Were tobacco lobby and EU Parliament premature?

Premature celebrations from EU No Tobacco lobby damaging to citizen’s health?

Have EU and anti tobacco lobby been premature in claims of victory over tobacco?

Encouraging and so helping ensure people stop smoking is a major key to reducing the EU’s burden of chronic diseases. While the percentage of smokers across the EU is presented as having declined from 28% in 2012 to 26% in 2014, and the expectation of continued progress is believed feasible, are we simply confusing a temporary improvement with claims of “victory”.

Did the EU Parliament not simply leave the door open for the tobacco industry and its well paid minions to reduce the impact of its potential tobacco legislation to deal a much more severe blow to the tobacco industry and so its attractiveness as an investment and indeed a product to consumers across the Community.

How did it happen that what for many legislators was seen as a reasonable reduction to the proposed size of images on cigarette packs was accepted so easily and readily by the EU Parliament and is the EU anti tobacco lobby not reacting against this but instead to enter a temporary state of seeking their public supporters to ovate their empiric victory over Big Tobacco.

Is it simply a case of history repeating itself when today’s retirees similarly started smoking safe with the knowledge that the leading medical expert in the worlds most progressive economy at that time – or is our ability to move forward still so slow!

It was not until the first report of the Surgeon General’s Advisory Committee on Smoking and Health that the dangers were fully noted by all.

On the basis of more than 7,000 articles relating to smoking and disease already available at that time in the biomedical literature, the Advisory Committee concluded that cigarette smoking was:
– A cause of lung cancer and laryngeal cancer in men
– A probable cause of lung cancer in women
– The most important cause of chronic bronchitis

The release of the report was the first in a series of steps, still being taken over 50 years later, to diminish the impact of tobacco use on health.

There needs to be a call to all concerned with reducing tobacco consumption in Europe to understand, explain and disseminate information about how e-cigarettes may be a short term fix for some current smokers, it also has a massive potential to create a new, large audience for “Big Tobacco”. By preparing today’s “vaper” to be the new target market as tomorrow’s smoker and so new victim of this industry.

Our legislators at European and national level need to reconsider their ability to understand the arguments of the tobacco industry and impose restrictions on the range of new products to ensure that these are only available to current tobacco addicts through the appropriate outlets for such products, pharmacies.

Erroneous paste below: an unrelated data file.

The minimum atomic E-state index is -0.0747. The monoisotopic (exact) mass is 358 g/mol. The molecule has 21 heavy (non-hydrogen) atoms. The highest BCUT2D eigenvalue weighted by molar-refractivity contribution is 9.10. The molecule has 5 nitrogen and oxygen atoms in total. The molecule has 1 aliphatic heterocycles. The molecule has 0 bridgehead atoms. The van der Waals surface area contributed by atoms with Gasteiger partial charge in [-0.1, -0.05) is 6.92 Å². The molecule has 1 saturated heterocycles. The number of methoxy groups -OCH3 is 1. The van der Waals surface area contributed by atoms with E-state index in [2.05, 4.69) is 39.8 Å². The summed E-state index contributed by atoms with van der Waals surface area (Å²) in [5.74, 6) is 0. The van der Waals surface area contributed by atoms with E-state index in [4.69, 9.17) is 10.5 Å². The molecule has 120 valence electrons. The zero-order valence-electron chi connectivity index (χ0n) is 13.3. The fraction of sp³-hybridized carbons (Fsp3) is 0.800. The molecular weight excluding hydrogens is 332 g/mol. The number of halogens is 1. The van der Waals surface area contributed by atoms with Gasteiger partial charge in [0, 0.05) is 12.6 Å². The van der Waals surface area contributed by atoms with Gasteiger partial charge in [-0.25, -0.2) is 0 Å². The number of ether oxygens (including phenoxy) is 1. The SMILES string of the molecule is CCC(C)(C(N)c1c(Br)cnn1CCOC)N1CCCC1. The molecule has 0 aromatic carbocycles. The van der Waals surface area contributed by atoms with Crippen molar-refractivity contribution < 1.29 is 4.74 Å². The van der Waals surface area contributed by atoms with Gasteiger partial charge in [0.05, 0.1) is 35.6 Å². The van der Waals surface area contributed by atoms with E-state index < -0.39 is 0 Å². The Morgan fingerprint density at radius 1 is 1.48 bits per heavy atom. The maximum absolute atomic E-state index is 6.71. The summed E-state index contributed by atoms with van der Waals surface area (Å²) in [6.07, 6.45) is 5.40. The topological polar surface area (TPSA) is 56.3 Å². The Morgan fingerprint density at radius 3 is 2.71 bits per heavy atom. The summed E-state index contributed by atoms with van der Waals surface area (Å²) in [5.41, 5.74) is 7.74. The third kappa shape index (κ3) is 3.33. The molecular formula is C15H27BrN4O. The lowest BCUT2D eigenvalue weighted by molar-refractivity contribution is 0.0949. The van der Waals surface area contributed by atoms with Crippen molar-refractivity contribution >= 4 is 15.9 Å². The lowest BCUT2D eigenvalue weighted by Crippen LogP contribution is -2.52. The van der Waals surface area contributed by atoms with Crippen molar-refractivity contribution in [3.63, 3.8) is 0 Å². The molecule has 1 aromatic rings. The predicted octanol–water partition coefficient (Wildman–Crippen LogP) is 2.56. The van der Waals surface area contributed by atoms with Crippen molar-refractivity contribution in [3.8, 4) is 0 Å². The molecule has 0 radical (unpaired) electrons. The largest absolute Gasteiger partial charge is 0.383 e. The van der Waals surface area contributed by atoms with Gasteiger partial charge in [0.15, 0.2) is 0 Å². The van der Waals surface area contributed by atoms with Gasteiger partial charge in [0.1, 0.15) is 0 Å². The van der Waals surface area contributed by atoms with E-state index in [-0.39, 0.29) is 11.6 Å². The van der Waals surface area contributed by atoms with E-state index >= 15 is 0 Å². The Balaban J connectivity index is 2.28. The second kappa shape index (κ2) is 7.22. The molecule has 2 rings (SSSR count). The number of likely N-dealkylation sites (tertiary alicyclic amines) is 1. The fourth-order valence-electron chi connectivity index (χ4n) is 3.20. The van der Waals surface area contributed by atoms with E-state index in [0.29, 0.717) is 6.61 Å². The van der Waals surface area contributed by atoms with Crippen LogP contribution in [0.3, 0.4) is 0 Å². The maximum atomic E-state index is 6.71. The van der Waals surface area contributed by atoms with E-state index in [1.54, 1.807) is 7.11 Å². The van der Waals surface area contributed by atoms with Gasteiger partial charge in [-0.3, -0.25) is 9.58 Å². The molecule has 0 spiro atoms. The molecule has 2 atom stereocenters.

They need to protect the new and potential next generation of smokers from being similarly exploited as their forefathers before they too leave this earth as a result of “puffs of smoke”.

Is nicotine addictive?

Nicotine is very addictive

When tobacco products are used, nicotine is absorbed quickly into your bloodstream. 10 seconds after entering your body, nicotine reaches your brain. This causes the brain to release adrenaline, giving the user a buzz of pleasure and energy.

This buzz fades quickly and leaves users feeling tired, a little down, and wanting the buzz again. This feeling is what makes you light up the next cigarette. Your body is able to build up a high tolerance to nicotine, meaning you will need to smoke more and more cigarettes to get any pleasure from nicotine and preventing withdrawal symptoms.

This cycle repeats again and again leading to addiction and keeps people smoking even after they want to quit. Breaking addiction is harder for some people. Many people will need to try more than once before succeeding to quit.

About quitting.

Research suggests children and younger people may be especially sensitive to nicotine, so it is easier for them to become addicted. The younger a smoker when starting, the more likely they are to become addicted. In fact, about three out of four high /senior school smokers will become adult smokers.

Why are cigarettes addictive?

Cigarette makers know that nicotine addiction helps sell their products. Cigarettes today deliver more nicotine more quickly than ever before. Tobacco companies also use additives and chemicals to make them more addictive.

Why are smokeless tobacco products addictive?

Nicotine, found in all tobacco products, is a highly addictive drug that acts in the brain and throughout the body. Dip and chew contain more nicotine than cigarettes.

Holding an average-sized dip in your mouth for 30 minutes can give you as much nicotine as smoking three cigarettes.

Using two cans of snuff a week gives you as much nicotine as someone who smokes one and a half packs of cigarettes a day.

What happens when I quit?

Tobacco and nicotine are addictive like alcohol, cocaine, and heroin. When you stop smoking or cutback your tobacco use, you experience withdrawal. When going through withdrawal you may get effects such as:

  • Anxiety
  • Irritability
  • Headache
  • Hunger

Craving for cigarettes or other sources of nicotine

Nicotine withdrawal is short-lived and symptoms will reduce and pass in time, usually less than a week.

Withdrawal is the most uncomfortable part of quitting, but the real challenge is beating long term cravings and staying away from tobacco.